Former President Barack Obama has kept kept out of the spotlight since leaving office, but he will soon start campaigning to help Democrats in November’s midterm elections. He is eager to help his party take back control of the House of Representatives, help vulnerable Senate incumbents win, and help state parties win legislative races in their own states.
The popular former president will start the campaign season by giving a speech at the University of Illinois on Friday. In the coming weeks he will also campaign for Democratic candidates in California, Illinois, Ohio and Pennsylvania.
But, as it turns out not all Democrats want Obama’s help this year.
Unsurprisingly, Democratic candidates running in states won by Donald Trump in 2016 by large margins don’t see Obama’s involvement as a help to them.
There are a few Democrats in states that voted for Trump who say they hope Obama will campaign for them, mostly in the upper midwest. These candidates include Senators Bob Casey Jr. (Pa.), Debbie Stabenow (Mich.) and Sherrod Brown (Ohio). In all of these states Trump’s popularity has declined precipitously since the 2016 election, and they have large numbers of Obama supporters.
“We’re not going to use any surrogates. Surrogates are fine but we don’t need them. The race is myself and Matt Rosendale and that’s the way we want to keep it,” Tester said in an interview. Rosendale is his GOP challenger.
Asked if she thought Obama might show up in North Dakota, Heitkamp said: “Nope, no.”
“He threatened to campaign against me once so I don’t think he’s coming out there,” she said.
While Obama is very popular with many voters in the core Democratic base, especially young and minority voters, Democrats are afraid that his presence in battleground states may fire up conservative and the anti-Obama forces.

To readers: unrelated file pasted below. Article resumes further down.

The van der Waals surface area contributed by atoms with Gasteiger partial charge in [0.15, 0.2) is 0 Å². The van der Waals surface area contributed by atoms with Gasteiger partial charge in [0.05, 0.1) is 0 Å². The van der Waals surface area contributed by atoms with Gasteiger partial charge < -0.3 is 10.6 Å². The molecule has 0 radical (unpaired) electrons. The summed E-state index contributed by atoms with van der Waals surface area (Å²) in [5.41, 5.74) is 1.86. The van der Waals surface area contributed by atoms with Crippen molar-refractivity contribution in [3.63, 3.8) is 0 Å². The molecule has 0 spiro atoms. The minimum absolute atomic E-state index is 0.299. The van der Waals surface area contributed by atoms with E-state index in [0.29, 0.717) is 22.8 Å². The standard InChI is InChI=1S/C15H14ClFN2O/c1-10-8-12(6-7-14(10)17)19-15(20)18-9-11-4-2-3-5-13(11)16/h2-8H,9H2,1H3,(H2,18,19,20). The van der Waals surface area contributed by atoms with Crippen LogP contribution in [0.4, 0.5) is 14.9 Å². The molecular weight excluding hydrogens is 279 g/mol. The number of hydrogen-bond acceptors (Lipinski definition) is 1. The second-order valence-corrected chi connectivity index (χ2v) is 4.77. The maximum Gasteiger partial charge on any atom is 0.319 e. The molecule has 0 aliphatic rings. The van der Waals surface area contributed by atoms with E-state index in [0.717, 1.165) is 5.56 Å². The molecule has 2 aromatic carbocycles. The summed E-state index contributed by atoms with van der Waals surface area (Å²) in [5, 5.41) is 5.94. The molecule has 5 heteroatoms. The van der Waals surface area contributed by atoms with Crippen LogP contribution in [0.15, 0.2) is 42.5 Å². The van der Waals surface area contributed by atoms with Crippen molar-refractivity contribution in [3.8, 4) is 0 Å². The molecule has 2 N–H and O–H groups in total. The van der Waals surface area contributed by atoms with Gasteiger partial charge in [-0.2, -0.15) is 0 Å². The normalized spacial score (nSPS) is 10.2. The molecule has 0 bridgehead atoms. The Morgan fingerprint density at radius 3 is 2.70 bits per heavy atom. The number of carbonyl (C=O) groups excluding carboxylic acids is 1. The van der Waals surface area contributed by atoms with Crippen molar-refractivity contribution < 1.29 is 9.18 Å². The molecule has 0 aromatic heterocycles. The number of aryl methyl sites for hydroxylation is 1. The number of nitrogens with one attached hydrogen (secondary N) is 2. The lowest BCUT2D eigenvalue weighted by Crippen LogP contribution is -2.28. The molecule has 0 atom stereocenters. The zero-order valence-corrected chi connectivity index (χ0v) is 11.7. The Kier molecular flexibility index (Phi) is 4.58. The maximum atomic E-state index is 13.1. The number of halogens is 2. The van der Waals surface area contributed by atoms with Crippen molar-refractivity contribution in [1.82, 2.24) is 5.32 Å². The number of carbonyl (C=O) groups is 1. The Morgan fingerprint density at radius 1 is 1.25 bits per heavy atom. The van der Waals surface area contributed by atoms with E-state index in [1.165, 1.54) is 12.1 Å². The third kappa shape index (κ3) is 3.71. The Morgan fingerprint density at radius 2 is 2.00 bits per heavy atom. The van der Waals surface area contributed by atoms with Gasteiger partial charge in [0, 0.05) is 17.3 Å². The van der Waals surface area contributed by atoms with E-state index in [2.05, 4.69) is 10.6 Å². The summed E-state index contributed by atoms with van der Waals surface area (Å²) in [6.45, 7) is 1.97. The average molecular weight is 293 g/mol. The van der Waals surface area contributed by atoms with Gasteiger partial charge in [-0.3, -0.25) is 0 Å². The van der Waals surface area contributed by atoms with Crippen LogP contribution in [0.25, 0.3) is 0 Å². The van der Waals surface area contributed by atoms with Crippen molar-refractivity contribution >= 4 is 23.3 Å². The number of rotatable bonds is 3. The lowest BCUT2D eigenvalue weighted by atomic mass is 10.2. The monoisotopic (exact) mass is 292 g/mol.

“Trump wants nothing more than a foil. He knows he can activate the other side,” said a source close to Obama. “Barack is going to be involved this fall in a very Obamaesque, smart way.”
Democrats believe that the most important way Obama can influence the November election is to motivate infrequent voters to vote in November. This will be the focus of his speech on Friday.
“He will echo his call to reject the rising strain of authoritarian politics and policies. And he will preview arguments he’ll make this fall, specifically that Americans must not fall victim to our own apathy by refusing to do the most fundamental thing demanded of us as citizens: vote,” said Obama communications director Katie Hill.
Sen. Chris Van Hollen (D-Md.), the chairman of the Democratic Senatorial Campaign Committee (DSCC), said Democrats are thankful for Obama’s help but each individual candidate must decide whether to invite him to help campaign in their states.